Apr 242011

4.8 Ending the war on drugs

In 2008, according to the Treasury Board, Canada spent $61.3 million targeting illicit drugs, with a majority of that money going to law enforcement. Most of that was for the “war” against cannabis (marijuana). Marijuana prohibition is also prohibitively costly in other ways, including criminalizing youth and fostering organized crime. Cannabis prohibition, which has gone on for decades, has utterly failed and has not led to reduced drug use in Canada.

After analyzing the recommendation of the Canadian Senate’s 2002 Special Committee on Drugs and the examples of strategies used by some European countries, the Green Party of Canada has come to the conclusion that it is time to legalize the adult use of marijuana. Furthermore, the Greens believe that drug addictions should be treated as a health problem, not as criminal offences.

Green Party MPs will:

• Legalize marijuana by removing marijuana from the drug schedule.

• Create a regulatory framework for the safe production of marijuana by small, independent growers.

• Develop a taxation rate for marijuana similar to that of tobacco.

• Establish the sale of marijuana to adults for medicinal or personal use through licensed distribution outlets.

• Educate the public about the health threats of marijuana, tobacco and other drug use.

• Launch a public consultation on the decriminalization of illicit drugs, considering the current high costs of the law enforcement effort.

• Provide increased funding to safe injection sites, treatment facilities and addict rehabilitation.

  2 Responses to “2011-04-24 “The War on Drugs” is a bogus war, propaganda for increasing police and military presence.”

  1. If you want to see an even more frightening story about the effect of increasing police and military presence in Canada on ordinary people, check this story out about a Victoria, BC woman. It’s all the more frightening because it seems no Canadian media have picked the story up. I found this article in the U.S. media accidentally when I was Googling. Stunning. Chilling.


    And here’s a You Tube video of this woman.

    After reading the story and watching this video, I Googled “granny snatching”+”Kathleen Palamarek” and found more, but still no Canadian mainstream media coverage. Wow.

    • Thanks Robin. I forwarded your input to my brother who lives in the area. Coincidentally I just had a conversation with a young fellow about the evils of money. There is that issue in this case. But as you point out, the disturbing question of how the machinery of the state is brought to bear is frightening.

      The experience of the elderly lady being drugged resonates with me: while not elderly but with a large volume of fluid on my lung, as a consequence of asking too many questions in the Emergency Ward – – a long story – – I ended up being forcibly given an injection that caused me to have permanent amnesia of a period of time. In the lead-up to being forced down so they could give the injection I had been calmly asserting that I had a right to talk with my lawyer. The doctor, Donna Malcolm, refused me access to a phone and insisted that I could use the Hospital’s lawyer. I was later told that I did talk with the Hospital’s lawyer, but I have no recollection of the conversation. I tried to address the abuse of human rights later, through the College of Physicians & Surgeons which was a lost cause; they don’t let you make a presentation in person.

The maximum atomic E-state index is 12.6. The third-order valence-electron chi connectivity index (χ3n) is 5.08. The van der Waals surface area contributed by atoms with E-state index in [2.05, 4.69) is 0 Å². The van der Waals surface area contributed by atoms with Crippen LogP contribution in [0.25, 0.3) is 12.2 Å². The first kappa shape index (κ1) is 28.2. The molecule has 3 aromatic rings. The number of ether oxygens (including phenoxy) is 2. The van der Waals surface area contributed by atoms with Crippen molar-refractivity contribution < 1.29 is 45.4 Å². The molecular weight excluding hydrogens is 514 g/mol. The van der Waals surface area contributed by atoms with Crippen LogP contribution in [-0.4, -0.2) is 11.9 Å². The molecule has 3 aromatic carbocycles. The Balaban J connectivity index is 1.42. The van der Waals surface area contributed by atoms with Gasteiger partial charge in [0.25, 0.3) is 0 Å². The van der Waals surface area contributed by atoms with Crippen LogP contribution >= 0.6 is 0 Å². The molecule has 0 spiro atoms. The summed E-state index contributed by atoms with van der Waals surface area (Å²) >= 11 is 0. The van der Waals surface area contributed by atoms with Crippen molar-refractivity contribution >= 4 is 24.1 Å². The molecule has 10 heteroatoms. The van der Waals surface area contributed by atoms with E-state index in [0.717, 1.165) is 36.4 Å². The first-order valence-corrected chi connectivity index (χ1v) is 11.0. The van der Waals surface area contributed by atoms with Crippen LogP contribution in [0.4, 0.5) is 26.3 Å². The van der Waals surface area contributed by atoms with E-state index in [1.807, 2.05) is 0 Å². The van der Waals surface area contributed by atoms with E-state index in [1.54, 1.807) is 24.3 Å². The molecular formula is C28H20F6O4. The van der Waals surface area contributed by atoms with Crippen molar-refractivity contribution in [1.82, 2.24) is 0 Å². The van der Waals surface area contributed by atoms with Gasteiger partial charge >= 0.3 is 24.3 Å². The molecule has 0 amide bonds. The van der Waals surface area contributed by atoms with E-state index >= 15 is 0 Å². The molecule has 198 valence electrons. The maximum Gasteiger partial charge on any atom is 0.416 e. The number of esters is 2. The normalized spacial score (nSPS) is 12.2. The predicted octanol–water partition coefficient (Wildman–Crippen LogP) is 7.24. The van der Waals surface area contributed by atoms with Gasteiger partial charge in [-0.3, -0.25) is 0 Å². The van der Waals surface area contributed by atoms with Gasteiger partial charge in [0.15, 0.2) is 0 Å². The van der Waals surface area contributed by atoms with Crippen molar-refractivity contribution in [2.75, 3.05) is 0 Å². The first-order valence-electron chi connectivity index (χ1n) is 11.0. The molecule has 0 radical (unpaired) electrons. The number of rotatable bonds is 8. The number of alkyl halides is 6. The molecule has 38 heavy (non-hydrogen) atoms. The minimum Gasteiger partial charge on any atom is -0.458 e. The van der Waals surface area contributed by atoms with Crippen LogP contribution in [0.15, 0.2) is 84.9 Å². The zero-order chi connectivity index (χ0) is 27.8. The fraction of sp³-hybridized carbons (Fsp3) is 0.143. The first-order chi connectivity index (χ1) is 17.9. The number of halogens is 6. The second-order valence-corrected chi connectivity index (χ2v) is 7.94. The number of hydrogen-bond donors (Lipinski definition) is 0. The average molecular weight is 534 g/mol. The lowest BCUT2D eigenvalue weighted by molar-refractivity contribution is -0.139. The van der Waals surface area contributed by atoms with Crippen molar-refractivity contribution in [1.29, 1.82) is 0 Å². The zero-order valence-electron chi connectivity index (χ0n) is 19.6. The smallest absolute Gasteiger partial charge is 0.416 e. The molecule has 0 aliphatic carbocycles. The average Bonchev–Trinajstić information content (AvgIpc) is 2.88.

Donna Malcolm injected me with a drug combination, one of which almost always causes a loss of memory. She claimed that the drug doesn’t do that, but the information is readily available on-line. The duration of the period for which memory loss occurs depends on the strength of the dose. She overdosed me with a combination of drugs for which the instructions are that, if used in conjunction with another drug, the dosage has to be reduced. I tell you this abbreviated story: I strongly advise against anyone going for medical attention on their own. But more importantly, no officials in a democracy should have the authority to administer drugs that cause instant and permanent amnesia. The story of this elderly woman is another story of the unethical use of drugs. Her story is not covered; my story was never covered, not in the mainstream media. Thank goodness we have an alternate media!

      (My story is on the blog, at “2009-07-27 This is all about the pharmaceutical, chemical and biotech corporations, and their collaborators in government. All at the expense of our interest in health. Some of it is heart-breaking. Autism, Kennedy, Psych Ward Story”. My story is in item #3 – Documentary “Making a Killing, the Untold Story of Psychotropic Drugs”. . . . . I have a special interest in “Making a Killing” because of my experience at Royal University Hospital . .. “

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